In most cases, people have their first outbreak between the ages of 15 and 35, but it can appear at any age. About one-third of those who get psoriasis are under 20 years old when the first signs of the disease appear. Younger children can be affected too, and the disease may be misdiagnosed because it is confused with other skin diseases.
Symptoms in younger children include pitting and discolouration of the nails, severe scalp scaling, diaper dermatitis or plaques similar to that of adult psoriasis on the trunk and extremities. Psoriasis in infants isn’t very common, but it can happen. Only close observation can determine if an infant has the disease.
What causes Psoriasis?
No one knows exactly what causes psoriasis, but it does have a genetic component. If one parent has the disease, there is about a 10 percent chance of a child developing it. If both parents have psoriasis, the chance of the child developing psoriasis increases to 50 percent. Predicting who gets psoriasis is difficult. Research indicates that at least 10 percent of the general population has one or more of the genes that make people more likely to develop psoriasis, but only 2 to 3 percent of the population develops the disease. This is probably due to the role environmental factors play in triggering the development of psoriasis.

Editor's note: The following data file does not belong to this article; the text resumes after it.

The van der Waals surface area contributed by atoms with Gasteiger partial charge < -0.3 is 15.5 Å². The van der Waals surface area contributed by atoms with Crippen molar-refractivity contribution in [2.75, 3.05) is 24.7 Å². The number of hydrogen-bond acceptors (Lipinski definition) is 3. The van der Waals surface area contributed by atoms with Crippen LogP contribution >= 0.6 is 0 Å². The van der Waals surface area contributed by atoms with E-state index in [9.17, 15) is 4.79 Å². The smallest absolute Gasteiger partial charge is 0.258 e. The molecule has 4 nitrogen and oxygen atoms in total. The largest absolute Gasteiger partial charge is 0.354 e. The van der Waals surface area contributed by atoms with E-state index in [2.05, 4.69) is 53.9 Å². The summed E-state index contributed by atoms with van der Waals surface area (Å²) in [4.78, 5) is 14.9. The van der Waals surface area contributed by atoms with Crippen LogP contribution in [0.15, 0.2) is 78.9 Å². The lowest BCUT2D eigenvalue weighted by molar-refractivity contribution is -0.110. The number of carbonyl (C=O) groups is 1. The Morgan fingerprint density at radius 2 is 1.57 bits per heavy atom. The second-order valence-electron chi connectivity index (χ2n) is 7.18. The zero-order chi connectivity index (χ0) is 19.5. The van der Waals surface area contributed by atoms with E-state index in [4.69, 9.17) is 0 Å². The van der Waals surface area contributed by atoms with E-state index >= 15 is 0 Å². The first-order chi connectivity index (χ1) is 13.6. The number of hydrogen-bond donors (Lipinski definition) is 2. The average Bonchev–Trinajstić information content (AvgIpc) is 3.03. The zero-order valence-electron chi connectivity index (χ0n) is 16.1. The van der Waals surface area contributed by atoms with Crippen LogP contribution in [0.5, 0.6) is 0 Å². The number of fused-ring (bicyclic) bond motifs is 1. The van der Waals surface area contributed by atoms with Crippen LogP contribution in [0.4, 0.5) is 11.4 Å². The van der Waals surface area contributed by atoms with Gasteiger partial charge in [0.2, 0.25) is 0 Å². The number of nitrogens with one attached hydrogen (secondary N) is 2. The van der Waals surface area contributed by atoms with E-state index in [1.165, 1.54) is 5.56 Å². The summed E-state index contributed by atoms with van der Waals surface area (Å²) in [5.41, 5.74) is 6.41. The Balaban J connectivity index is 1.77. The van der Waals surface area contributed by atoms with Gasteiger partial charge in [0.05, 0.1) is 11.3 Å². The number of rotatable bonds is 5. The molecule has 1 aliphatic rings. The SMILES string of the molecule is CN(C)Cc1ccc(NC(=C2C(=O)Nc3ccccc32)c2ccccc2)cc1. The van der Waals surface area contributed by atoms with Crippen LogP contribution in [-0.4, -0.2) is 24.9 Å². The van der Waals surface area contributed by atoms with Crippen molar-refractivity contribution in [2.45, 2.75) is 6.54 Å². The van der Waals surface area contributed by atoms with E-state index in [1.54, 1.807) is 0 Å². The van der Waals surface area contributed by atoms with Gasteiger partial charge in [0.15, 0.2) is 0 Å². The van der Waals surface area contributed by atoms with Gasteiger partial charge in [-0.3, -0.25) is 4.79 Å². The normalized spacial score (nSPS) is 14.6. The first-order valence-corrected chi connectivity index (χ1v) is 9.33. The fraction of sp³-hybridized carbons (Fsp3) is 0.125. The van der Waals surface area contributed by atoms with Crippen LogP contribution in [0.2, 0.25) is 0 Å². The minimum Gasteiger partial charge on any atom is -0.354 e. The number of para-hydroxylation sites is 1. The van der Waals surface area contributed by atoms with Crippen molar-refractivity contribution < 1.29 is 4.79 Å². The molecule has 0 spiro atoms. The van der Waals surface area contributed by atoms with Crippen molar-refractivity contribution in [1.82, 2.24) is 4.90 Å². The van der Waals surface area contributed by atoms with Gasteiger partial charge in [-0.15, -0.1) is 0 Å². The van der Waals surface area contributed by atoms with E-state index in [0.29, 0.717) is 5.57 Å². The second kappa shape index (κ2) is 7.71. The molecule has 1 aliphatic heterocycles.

Triggers in Kids
In some younger psoriasis patients, the disease seems to begin after an infection, particularly strep throat. Infections can also trigger flare ups, with one-third to one-half of all young people with psoriasis experiencing a flare-up two to six weeks after an earache, strep throat, bronchitis, tonsillitis or a respiratory infection.
Areas of skin that have been injured or traumatized are occasionally the sites of psoriasis, known as the“Koebner phenomenon.” However, not everyone who has psoriasis develops it at the site of an injury.